Clearly the building’s planners underestimated the museum’s popularity. On my visits the place was packed—a satisfying measure of success—and the spacious, largely open first floor accommodates crowds comfortably. Once inside the building, however, visitors usually travel by elevator to the lower level, where the permanent exhibits start. I’m not fond of museums that place significant distance between the entrance and the exhibitions. Just begin the story, please. We all travelled far enough to get here; don’t make us travel further.

What’s more, visitors enter narrow underground galleries. The effect is one of feeling trapped. The design might have been a deliberate reference to the conditions on the slave ships in which hundreds of thousands of miserable African men and women came here. Still, underground exhibition space is usually depressing in several ways, and here it detracts from the museum’s otherwise, compelling narrative.

On the fourth floor is a gallery showing work by African-American artists. It is a welcome space for contemplation after the buoyant music galleries on the third floor. I would suggest more spaces like this. Over time, the curators will want real estate for serious scholarly shows. The expansive gallery on the first floor provides a good space for such shows. When I went it was devoted to the “Power of Place,” a superb exhibition of photographs with lots of images and lots of text. Less of both, at least in this space, would mean more, both in terms of message and learning. As beautifully designed and installed as the museum is—and I am a new, enthusiastic fan—with each object intelligently interpreted, the overall effect is a lot to absorb. The inaugural displays’ excellent design and production values are sometimes so expertly crafted that they overwhelm the objects being presented, and steal the focus. Over time, because the exhibits are so tech heavy, they will be redone as new technology develops. I hope some things rotate, while spaces refresh and get simpler.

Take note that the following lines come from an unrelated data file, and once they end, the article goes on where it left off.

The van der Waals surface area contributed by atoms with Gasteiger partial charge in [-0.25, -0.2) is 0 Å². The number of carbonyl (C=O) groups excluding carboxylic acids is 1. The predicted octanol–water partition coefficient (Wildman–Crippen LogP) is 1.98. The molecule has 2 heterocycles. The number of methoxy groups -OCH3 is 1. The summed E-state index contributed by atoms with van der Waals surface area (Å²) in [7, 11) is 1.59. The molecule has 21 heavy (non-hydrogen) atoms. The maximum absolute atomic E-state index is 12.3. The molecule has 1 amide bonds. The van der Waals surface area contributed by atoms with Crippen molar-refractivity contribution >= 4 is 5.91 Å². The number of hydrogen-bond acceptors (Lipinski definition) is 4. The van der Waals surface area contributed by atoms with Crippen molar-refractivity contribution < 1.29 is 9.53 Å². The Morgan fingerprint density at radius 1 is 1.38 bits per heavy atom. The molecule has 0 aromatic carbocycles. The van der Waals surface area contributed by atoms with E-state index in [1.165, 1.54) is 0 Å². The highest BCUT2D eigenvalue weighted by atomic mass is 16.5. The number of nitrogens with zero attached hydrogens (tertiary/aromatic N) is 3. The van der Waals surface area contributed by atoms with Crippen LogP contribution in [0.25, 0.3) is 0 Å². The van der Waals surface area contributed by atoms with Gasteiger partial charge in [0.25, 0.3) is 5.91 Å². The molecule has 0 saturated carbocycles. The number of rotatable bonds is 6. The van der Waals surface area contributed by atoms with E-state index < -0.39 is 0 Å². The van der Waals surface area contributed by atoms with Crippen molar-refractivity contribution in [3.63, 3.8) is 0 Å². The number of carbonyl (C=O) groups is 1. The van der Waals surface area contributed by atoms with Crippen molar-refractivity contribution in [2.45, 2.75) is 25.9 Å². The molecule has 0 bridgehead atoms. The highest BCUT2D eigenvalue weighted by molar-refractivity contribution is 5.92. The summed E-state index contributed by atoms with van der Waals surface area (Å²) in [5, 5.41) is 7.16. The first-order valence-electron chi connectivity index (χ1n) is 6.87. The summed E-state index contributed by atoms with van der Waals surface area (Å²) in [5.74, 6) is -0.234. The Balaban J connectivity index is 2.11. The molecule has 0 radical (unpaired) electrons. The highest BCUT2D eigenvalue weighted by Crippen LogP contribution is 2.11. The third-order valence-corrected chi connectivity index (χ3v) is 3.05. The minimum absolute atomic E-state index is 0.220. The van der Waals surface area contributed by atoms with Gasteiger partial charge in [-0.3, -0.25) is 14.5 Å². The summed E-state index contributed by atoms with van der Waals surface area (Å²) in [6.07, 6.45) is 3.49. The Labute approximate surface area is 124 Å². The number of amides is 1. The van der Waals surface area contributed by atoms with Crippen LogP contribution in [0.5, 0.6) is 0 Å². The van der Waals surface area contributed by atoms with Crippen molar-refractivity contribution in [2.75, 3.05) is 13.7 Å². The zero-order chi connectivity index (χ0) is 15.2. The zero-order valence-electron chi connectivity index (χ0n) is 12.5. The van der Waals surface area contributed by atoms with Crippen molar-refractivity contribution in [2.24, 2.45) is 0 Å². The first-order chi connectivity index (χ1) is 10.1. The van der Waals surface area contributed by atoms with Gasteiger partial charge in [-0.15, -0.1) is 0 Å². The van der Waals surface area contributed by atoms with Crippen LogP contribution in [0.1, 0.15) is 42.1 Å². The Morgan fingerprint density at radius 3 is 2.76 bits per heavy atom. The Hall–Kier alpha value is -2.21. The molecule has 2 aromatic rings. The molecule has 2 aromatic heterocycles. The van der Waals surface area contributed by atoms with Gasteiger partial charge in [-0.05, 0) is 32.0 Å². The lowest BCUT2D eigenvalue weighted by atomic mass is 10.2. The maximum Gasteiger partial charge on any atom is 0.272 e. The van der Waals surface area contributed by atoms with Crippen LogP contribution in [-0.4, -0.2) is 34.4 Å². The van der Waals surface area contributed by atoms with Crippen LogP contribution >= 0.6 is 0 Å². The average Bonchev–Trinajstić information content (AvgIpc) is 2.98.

A Worthy Cause

Having been a museum director and curator, I can see that the museum is going to be a very expensive proposition in the years ahead. It has the potential to become an intellectual powerhouse, but this takes money. It is already a community center and a tourist attraction, which is the direction many of the Smithsonian museums take. But good attendance, as nice as it is, is not the best measure of success. The educational component is more important.